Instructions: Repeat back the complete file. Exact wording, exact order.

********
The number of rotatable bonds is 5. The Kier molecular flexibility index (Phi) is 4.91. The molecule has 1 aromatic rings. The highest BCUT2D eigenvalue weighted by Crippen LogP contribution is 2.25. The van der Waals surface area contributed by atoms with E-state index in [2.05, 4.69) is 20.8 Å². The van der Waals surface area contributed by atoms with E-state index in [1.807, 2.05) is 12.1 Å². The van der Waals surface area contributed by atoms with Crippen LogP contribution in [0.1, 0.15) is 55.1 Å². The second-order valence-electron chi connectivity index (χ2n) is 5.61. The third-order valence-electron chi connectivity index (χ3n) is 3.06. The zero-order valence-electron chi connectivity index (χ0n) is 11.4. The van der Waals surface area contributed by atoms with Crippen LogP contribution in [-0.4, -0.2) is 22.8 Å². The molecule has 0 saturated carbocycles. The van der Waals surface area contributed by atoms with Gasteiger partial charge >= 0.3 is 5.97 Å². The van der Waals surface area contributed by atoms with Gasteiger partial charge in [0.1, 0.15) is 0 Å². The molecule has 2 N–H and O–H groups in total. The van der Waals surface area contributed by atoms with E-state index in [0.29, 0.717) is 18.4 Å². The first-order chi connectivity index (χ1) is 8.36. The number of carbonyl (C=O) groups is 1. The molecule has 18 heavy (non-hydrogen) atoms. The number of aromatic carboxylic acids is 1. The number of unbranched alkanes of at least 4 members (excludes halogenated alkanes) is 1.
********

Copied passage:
The number of rotatable bonds is 5. The Kier molecular flexibility index (Phi) is 4.91. The molecule has 1 aromatic rings. The highest BCUT2D eigenvalue weighted by Crippen LogP contribution is 2.25. The van der Waals surface area contributed by atoms with E-state index in [2.05, 4.69) is 20.8 Å². The van der Waals surface area contributed by atoms with E-state index in [1.807, 2.05) is 12.1 Å². The van der Waals surface area contributed by atoms with Crippen LogP contribution in [0.1, 0.15) is 55.1 Å². The second-order valence-electron chi connectivity index (χ2n) is 5.61. The third-order valence-electron chi connectivity index (χ3n) is 3.06. The zero-order valence-electron chi connectivity index (χ0n) is 11.4. The van der Waals surface area contributed by atoms with Crippen LogP contribution in [-0.4, -0.2) is 22.8 Å². The molecule has 0 saturated carbocycles. The van der Waals surface area contributed by atoms with Gasteiger partial charge >= 0.3 is 5.97 Å². The van der Waals surface area contributed by atoms with Gasteiger partial charge in [0.1, 0.15) is 0 Å². The molecule has 2 N–H and O–H groups in total. The van der Waals surface area contributed by atoms with E-state index in [0.29, 0.717) is 18.4 Å². The first-order chi connectivity index (χ1) is 8.36. The number of carbonyl (C=O) groups is 1. The molecule has 18 heavy (non-hydrogen) atoms. The number of aromatic carboxylic acids is 1. The number of unbranched alkanes of at least 4 members (excludes halogenated alkanes) is 1.